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German aviation authority did not know about co-pilot Andreas Lubitz's medical background prior to Germanwings crash

NewsBy Neil Fetherston
Andreas Lubitz
Andreas Lubitz

The German aviation authority did not know about co-pilot Andreas Lubitz's medical background prior to the Germanwings crash that killed 150 people, it has emerged.

The Luftfahrtbundesamt (LBA), the German authority which issues pilots' licences based on annual fit-to-fly certificates given by doctors and can impose restrictions on pilots, said it had "no information at all" prior to the crash about this period of depression.

According to European regulations, doctors should refer pilots with psychiatric conditions to the licensing authority. The regulations do not specify whether this also applies to pilots who have suffered from psychiatric conditions in the past.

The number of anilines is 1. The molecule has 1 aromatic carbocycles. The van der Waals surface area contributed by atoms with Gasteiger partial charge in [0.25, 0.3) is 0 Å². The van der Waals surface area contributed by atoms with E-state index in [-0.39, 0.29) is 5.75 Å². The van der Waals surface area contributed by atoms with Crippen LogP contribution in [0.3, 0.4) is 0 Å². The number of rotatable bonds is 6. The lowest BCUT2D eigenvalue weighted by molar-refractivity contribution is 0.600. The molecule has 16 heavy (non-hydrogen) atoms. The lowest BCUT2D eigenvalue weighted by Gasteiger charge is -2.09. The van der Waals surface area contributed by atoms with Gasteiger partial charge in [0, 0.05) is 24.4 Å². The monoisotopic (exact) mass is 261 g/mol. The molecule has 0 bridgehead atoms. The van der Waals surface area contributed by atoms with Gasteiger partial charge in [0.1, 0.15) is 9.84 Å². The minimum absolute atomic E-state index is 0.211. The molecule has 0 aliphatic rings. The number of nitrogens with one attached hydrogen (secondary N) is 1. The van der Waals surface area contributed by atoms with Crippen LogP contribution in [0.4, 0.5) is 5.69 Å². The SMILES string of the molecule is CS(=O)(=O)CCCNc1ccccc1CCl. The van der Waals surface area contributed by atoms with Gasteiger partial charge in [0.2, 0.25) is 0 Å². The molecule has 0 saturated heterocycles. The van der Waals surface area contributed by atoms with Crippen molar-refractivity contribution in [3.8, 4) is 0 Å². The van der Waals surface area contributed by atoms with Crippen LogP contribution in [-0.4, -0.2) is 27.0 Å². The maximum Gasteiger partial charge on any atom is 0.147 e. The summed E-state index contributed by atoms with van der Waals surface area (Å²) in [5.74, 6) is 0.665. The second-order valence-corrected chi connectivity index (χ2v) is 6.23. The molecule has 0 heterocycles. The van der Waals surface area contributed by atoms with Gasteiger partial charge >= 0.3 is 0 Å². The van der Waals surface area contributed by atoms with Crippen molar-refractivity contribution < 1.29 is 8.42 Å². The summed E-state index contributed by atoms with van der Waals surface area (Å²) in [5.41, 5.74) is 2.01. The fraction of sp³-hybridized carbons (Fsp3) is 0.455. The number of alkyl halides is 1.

Meanwhile, it has been revealed in German newspapers  that Lubitz was seeing an “astonishing” number of doctors before he downed a plane into the French Alps.

A leaked medical report has reveals the 27-year-old was consulting at least five doctors, Der Spiegel reported, including psychiatric specialists and a neurologist.

“For a young man he consulted an astonishing number of doctors,” an investigator told the magazine, which has seen a report on Lubitz’s treatment.

According to European regulations, doctors should refer pilots with psychiatric conditions to the licensing authority. The regulations do not specify whether this also applies to pilots who have suffered from psychiatric conditions in the past.

Yesterday, German newspaper 'Bild am Sonntag' said investigators had found Lubitz used the username "Skydevil" to log on to the computer and had recently made Internet searches on "bipolarity", "manic depression" as well as on "migraines", "impaired vision" and "acoustic trauma".